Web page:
It can even just be one marker that you hold onto. You would now say, "2020 was really hard, but at least one really good thing came out of it."

We need to consider other ways to interpret the same set of events – which ways of seeing things serve you better? Instead of seeing things the way you always have, challenge every negative thought, and see if you can adopt thoughts that fit your situation but reflect a more positive outlook.

How reframing helps 

Not only does going through this exercise of testing the accuracy of our negative thoughts help us to focus on the good – useful for being a more well human. But, we also benefit from learning skills that we can apply during the next stress event.

Think about my earlier example of learning to bring an umbrella with you when it's raining or about to rain. You stop seeing potentially stressful situations as a threat but just a challenge to be prepared for. 

If we have to deal with anything remotely like 2020 again, we can recall the many tools we've picked up to handle the stress. Our brains will feel relieved because our brain subconsciously predicts that we'll have emotional flexibility to adjust and pivot on the fly. It senses that we now know how to get through a hard time.

To continue healing into 2021, changing the filter through which we interpret 2020 will be essential. Reflecting and pulling this subconscious knowledge into our conscious mindset, helps it to stick. But, what stories we pull out is up to us. We have the ability to pay attention to these benefits over here – and stop only focusing on all the pain over there.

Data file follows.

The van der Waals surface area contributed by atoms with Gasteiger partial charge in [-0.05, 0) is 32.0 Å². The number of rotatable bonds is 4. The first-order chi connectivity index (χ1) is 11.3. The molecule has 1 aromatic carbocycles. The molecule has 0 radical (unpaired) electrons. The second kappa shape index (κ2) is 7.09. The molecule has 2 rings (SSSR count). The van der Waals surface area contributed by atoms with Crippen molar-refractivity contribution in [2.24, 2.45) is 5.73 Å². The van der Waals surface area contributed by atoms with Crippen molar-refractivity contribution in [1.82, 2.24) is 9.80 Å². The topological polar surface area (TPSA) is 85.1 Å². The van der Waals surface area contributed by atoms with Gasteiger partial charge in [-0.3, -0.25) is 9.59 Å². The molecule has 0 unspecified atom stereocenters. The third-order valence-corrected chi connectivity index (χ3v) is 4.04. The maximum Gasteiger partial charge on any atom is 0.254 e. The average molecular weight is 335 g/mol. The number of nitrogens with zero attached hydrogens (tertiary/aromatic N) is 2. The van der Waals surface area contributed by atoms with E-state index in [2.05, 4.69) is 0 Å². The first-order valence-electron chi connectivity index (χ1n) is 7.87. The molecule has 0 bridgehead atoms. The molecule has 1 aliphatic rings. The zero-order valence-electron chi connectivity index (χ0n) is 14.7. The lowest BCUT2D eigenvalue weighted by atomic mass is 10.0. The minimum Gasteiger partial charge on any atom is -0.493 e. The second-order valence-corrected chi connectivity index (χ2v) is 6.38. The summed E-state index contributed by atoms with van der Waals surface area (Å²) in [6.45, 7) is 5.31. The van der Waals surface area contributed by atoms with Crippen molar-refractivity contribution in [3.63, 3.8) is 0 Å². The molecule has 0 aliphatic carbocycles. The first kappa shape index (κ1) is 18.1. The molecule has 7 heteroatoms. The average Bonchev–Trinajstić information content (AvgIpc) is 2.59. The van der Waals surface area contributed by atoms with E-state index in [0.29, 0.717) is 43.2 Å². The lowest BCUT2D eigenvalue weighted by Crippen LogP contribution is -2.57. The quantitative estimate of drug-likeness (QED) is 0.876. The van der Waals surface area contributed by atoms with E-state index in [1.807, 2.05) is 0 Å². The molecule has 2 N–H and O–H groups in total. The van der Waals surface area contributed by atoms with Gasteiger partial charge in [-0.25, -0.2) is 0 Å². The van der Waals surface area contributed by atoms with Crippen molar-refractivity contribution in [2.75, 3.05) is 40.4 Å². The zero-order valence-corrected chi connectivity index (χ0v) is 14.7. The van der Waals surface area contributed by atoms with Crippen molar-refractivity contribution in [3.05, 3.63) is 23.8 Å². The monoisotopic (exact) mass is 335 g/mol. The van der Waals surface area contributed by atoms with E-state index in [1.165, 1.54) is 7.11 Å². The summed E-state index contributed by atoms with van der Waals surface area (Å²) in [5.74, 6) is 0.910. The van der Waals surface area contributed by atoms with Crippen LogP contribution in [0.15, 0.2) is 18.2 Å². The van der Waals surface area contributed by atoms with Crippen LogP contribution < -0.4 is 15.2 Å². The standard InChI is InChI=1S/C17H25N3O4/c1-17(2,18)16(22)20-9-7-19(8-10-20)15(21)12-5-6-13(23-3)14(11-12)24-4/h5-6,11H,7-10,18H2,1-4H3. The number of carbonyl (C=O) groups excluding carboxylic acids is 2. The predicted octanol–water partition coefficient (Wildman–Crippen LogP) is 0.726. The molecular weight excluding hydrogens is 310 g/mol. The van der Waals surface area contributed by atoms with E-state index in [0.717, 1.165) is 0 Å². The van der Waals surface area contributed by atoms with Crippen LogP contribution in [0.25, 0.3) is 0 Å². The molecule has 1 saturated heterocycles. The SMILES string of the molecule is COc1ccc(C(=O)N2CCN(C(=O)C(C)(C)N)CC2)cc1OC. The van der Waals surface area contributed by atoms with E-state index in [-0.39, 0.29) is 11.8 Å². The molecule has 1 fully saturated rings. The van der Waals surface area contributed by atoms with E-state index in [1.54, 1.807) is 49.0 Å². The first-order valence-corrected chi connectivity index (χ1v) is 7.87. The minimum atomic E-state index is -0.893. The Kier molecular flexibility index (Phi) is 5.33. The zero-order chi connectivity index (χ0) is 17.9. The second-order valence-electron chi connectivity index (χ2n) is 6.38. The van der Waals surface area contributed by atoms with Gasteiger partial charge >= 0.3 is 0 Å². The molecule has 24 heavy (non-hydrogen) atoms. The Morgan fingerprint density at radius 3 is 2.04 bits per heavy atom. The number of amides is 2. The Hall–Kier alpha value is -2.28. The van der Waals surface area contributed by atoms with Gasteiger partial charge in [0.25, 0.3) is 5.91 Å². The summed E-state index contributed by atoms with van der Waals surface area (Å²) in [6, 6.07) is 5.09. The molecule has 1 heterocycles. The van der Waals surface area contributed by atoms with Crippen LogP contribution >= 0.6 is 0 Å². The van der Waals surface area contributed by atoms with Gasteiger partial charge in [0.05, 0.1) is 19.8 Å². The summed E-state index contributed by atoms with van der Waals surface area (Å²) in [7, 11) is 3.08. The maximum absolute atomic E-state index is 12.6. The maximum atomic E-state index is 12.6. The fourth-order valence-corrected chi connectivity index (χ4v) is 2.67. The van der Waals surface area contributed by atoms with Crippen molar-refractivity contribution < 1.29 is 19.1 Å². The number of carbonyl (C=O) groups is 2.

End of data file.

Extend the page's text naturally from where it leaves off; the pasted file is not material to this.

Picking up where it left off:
Let me be clear; it doesn't mean that all of this pain, heartache and grieving didn't exist and won't still be part of our lives going forward. Being resilient isn't about ignoring all of that. But to move on requires doing the things that help us more than harms us.

And although we may still come out of 2020 into 2021, scratched up and bruised, let's remind ourselves – we made it. Maybe just barely, but we made it.


Jennifer Moss

CBC Happiness and Well-being Columnist

Jennifer Moss is an international public speaker, award-winning author, and UN Global Happiness Committee Member. She is based in Kitchener, Ontario.